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7 savvy local advertising tactics for your small business

Published: 3 July 2017
7 savvy local advertising tactics for your small business

Whether you are a start-up, SME or a biggie, advertising plays an important role in the success of your business. In the modern competitive world, an advertisement could give you an initial edge if only you get it right.

So, how can you play it smart with local advertising tactics? Well, there are ways to get going. Here are some of them.

Make Google My Business work for you

Google My Business is the 21st century version of the Yellow Pages (sorry Yellow Pages, but it's true). With two exceptions. It's white and it's free.

Google My Business was designed to help small business get more visibility on Google search, Google Maps and Google Plus. And to help local people know where your business is, what time you open, how to get there and ways to get in touch. Some things to remember:

  • Your listing should be with the actual business name
  • Choose the accurate category
  • Provide complete profile information 
  • List your phone number
  • List your opening times accurately - remember the holidays!
  • Review your photos for accuracy and quality
  • Create citations on other business listings, review sites and directories
  • Keep your data up to date to include changes, if any

Work on your local SEO

Search engines are getting smarter and they use structured data to find out what your site is about and which elements represent what.

If your business relies on local traffic and customers, your priority is to get to the top of local search pages. There's little benefit in your business showing up as a generic term such as 'gardener' for someone in Melbourne, or the other side of Sydney, if you service people in a small part of Sydney.

Plus, it's highly unlikely you could get ranked high for a term like that without pouring ridiculous amounts of time and money into making it happen.

Instead, you want to focus your topics and pages around your suburb or locality. So pages that refer to 'gardener in suburb x', content on your area - videos, photos, news, etc.

Local SEO ranking is based on factors such as:

  • Relevance - how well your business matches the search request.
  • Consistency - Make sure your name, address and phone number are consistent across the web and marked up in schema on your site (ask a web expert how to do this is you can't).
  • Distance - A gardener located in Melbourne cannot rank in a local search for gardener in Sydney, so mention your suburb in your titles, headlines and pages often.
  • Prominence - Activity around your listing such as reviews, events, local content and so on. 

Attend local events

This can be an incredibly powerful offline local advertising strategy as you are immersing yourself in your community, supporting them and putting a face to your business.

So participate in events that you think your potential customer with attend. it could be a trade fair, village market or community gathering. Consider things like flyers and posters to inform people you will be at the event, banners to get noticed on the day and promotional items to hand out so you stay at the top of their mind after the event.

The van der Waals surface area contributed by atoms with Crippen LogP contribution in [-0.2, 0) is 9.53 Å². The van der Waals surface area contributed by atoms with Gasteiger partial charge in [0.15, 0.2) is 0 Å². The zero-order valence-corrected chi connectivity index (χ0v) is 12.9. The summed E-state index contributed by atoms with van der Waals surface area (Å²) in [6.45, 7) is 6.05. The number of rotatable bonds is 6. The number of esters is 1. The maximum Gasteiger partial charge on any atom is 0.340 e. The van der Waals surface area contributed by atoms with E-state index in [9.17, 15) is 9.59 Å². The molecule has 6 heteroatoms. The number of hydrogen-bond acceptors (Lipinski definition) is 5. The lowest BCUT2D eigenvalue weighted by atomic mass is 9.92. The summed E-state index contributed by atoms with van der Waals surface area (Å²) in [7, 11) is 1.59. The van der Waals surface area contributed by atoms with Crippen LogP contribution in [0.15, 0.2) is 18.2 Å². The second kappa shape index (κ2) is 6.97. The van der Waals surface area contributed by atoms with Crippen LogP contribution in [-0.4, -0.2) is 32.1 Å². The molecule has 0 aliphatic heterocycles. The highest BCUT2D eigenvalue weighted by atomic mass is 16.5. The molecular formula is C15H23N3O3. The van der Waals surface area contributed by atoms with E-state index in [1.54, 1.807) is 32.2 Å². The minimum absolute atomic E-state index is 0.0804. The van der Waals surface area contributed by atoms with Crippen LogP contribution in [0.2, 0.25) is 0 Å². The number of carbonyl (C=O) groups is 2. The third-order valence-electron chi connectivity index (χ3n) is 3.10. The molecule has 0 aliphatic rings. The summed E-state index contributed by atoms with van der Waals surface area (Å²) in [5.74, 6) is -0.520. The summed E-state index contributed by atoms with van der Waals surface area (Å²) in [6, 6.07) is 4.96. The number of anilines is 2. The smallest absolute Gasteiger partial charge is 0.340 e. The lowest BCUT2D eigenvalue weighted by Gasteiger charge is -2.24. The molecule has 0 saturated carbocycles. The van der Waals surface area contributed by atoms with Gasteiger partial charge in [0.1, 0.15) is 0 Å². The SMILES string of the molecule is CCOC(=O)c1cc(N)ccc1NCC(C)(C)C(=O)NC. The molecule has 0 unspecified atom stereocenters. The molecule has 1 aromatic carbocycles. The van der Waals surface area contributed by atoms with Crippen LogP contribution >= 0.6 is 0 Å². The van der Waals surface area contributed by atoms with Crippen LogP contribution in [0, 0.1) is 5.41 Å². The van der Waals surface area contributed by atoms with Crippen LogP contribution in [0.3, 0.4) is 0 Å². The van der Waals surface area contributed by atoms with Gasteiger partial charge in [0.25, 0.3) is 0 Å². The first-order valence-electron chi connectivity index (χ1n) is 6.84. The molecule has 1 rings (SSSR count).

Tag yourself

Social media hashtags are powerful advertising tools, so use location hashtags to promote your business. Location tags stand out and make it easier for customers to locate you and find you. Use local hashtags for your city, state, or town.

Connect with a local influencer

If you know any popular local bloggers or trusted people in the community, see if they would be willing to write a blog or do an Instagram post endorsing your product or service. You should do this by offering a free product or service and only if they actually like it.

Stick up some posters

Posters are hugely effective for local advertising. With resilient finishes now available you can place them both indoors and outdoors where high quality traffic pass by. You can also put your posters on local buses.

Ask for online customer reviews

How did Amazon go from a little online bookstore to the second biggest retailer in the world? A big part of it was showing customer reviews for all of their products.

No matter what message a business says about itself, it can never have the same power as the opinion of another customer. And in a local community, where people may even know some of the reviewers, they are even more influential.

And if that doesn't convince you, perhaps these recent online review statistics will:

  • 72% say reading positive customer reviews increases their trust in a business
  • 88% of people trust online reviews written by other consumers as much as they trust recommendations from personal contacts
  • It takes, on average, 2-6 reviews to get most people to this point

So ask your customers to review your service on your Google My Business page as well as popular review sites such as Word Of Mouth, Product Reviews, True Local and Nabo.

Local advertising doesn't have to be expensive to be effective. Focusing your efforts into some of these proven and affordable strategies that many small business owners don't know about, understand or do well, can have a quick and noticeable impact on your leads and sales.

 

Author: Snap Marketing

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